It’s taken a little while to get oriented since I landed in London, but now that I’ve settled in, this is a probably a good time to sit down and process the past two weeks.
First off, I’m staying at a place called Bankside House. It’s a student residence, just a stone’s throw from the Thames (couched between the Tate Modern, Blackfriars Bridge, Shakespeare’s Globe and The Financial Times). It’s a bit dingy, but the location, food and company are first-class. In the first few days I’ve made new friends from India, China, Singapore, Germany, France, Norway, Belgium, Mexico and The Gambia to name a few. I’m told that more than two thirds of postgrad students here hail from outside of the UK, which seems about right.
Campus is a 25-minute walk across the river and down Fleet Street. There, I’m taking courses in Social Policy, Philosophy and Public Policy, and Public Management. Already we’re being flooded with readings on defining the disciplines (not always an easy task in the social sciences), how to measure wellbeing (health, education, happiness), how to ration health care through quality adjusted life years (QALYs), the origins of the welfare state and so on. More to come. I’m managing to get through all of them so far.
Tower Bridge spanning the Thames this morning
One common thread I’ve seen early on has been the lasting influence of Jeremy Bentham’s work (the greatest happiness for the greatest number). All three courses live in different departments, but each has dedicated at least some time to his theories. One of my professors, Alex Voorhoeve, even brought us to UCL to pay our respects to the father of utilitarianism, where his preserved skeleton is on display. You can find him sitting in his reading chair in a wooden cabinet in the atrium, safely behind a pane of glass. Over the years UCL has been known to wheel him out for council meetings, where he is always marked as “present, but not voting.” Look it up. It gets weirder and weirder.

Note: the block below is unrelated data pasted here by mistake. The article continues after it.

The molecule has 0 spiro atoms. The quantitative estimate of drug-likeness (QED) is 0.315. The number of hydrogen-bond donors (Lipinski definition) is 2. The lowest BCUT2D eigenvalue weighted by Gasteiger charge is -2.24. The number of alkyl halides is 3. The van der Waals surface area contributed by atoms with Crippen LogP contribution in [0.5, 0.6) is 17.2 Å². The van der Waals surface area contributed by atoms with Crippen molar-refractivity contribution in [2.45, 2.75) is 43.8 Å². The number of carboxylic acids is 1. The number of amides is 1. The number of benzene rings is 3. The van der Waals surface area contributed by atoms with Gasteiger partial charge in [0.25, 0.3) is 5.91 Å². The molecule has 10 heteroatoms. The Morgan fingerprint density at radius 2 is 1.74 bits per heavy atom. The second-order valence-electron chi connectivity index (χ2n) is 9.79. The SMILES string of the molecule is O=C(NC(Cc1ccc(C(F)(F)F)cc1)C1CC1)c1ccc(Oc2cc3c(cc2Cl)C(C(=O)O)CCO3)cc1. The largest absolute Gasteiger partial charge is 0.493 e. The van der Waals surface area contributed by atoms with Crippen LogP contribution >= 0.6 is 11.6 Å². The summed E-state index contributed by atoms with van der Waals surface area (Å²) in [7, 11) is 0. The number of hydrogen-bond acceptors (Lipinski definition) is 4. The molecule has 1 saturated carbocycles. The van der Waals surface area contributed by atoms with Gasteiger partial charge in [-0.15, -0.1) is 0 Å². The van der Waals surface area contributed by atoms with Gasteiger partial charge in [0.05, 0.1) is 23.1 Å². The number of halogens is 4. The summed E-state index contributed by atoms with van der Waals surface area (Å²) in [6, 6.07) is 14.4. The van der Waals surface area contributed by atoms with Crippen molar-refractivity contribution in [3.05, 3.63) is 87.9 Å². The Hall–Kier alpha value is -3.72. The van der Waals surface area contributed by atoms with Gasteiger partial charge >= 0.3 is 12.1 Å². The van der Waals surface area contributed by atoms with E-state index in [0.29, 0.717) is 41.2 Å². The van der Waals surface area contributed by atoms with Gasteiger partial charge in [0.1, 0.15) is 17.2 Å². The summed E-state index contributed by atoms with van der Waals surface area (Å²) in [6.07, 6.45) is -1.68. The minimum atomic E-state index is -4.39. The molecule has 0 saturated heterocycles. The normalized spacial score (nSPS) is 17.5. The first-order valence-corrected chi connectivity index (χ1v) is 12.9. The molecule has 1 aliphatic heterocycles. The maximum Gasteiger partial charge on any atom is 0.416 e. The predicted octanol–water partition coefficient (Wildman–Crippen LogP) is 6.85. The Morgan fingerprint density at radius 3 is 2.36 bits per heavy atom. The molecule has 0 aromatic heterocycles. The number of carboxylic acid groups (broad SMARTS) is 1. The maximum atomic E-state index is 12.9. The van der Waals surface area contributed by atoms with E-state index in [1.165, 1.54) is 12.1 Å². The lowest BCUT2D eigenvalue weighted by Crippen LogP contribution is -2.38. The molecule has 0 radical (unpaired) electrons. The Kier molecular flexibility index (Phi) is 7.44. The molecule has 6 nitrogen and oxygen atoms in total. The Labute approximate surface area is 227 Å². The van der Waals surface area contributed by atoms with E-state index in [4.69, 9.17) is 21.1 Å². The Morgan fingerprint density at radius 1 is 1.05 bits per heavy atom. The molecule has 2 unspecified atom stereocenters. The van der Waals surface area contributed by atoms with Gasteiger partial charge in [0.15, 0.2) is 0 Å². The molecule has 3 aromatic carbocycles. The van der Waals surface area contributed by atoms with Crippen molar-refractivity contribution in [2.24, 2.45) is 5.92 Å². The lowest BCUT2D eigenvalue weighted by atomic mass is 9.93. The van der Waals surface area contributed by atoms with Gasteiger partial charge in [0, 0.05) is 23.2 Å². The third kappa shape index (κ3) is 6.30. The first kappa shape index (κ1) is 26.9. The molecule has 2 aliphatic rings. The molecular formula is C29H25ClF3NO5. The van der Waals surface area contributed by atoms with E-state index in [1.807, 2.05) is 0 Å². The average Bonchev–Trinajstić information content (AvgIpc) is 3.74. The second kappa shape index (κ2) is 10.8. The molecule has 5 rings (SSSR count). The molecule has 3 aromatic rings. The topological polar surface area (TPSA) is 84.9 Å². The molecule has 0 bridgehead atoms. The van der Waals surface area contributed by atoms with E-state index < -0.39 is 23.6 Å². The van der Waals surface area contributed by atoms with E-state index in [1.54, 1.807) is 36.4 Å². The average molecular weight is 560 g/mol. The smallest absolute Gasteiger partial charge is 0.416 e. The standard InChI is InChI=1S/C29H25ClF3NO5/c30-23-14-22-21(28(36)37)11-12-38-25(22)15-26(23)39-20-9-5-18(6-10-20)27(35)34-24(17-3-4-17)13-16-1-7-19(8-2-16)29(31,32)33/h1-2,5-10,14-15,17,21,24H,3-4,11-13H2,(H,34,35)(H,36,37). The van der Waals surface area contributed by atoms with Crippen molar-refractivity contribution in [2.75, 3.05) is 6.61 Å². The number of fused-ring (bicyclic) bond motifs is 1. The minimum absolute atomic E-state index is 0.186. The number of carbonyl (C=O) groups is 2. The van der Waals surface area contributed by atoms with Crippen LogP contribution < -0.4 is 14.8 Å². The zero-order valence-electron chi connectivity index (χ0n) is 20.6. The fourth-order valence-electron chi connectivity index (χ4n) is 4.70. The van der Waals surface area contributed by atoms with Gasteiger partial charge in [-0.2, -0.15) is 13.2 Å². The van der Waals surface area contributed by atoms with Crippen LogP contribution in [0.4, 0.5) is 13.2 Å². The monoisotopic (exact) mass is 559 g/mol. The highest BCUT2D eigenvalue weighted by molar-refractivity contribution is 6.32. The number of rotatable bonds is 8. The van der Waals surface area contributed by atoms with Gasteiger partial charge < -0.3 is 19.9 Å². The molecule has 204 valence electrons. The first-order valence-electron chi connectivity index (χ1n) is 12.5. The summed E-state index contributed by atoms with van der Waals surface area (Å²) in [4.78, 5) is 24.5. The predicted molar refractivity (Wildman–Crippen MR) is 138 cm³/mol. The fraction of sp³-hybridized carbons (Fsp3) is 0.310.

Across London I’ve been exploring pubs with new friends and old who’ve planted roots in the city. We visited places like the Cheshire Cheese (which I walk by every day), the Temple Brew House, the quirky Lord Nelson and the G-Bar at Goodenough College. I’ve sampled spirits straight from the cask (at a staggering 66 per cent). I’ve taken my first uber and witnessed my first anti-uber protest staged by unhappy taxi drivers. And last week I joined a few student groups including the Debating Society and perhaps more compelling, the Cider Appreciation Society. Looking forward to that one.
It feels good—almost natural—to be back in the classroom. It’s hard to believe seven years have passed since my last university lecture. There is a lightness in my step. I’m learning loads each day and perhaps more importantly, what I’m learning feels relevant. These early weeks have reaffirmed my decision to really work on my foundational knowledge of the public sector.
Of course, I miss home: my pals; my scooter; our apartment—which at 650 sq. ft. now strikes me as spacious; and of course Ches most of all. Thank god for Skype. But I’ll get a taste of Canada soon. I already have two Canadian Thanksgiving dinners scheduled this week.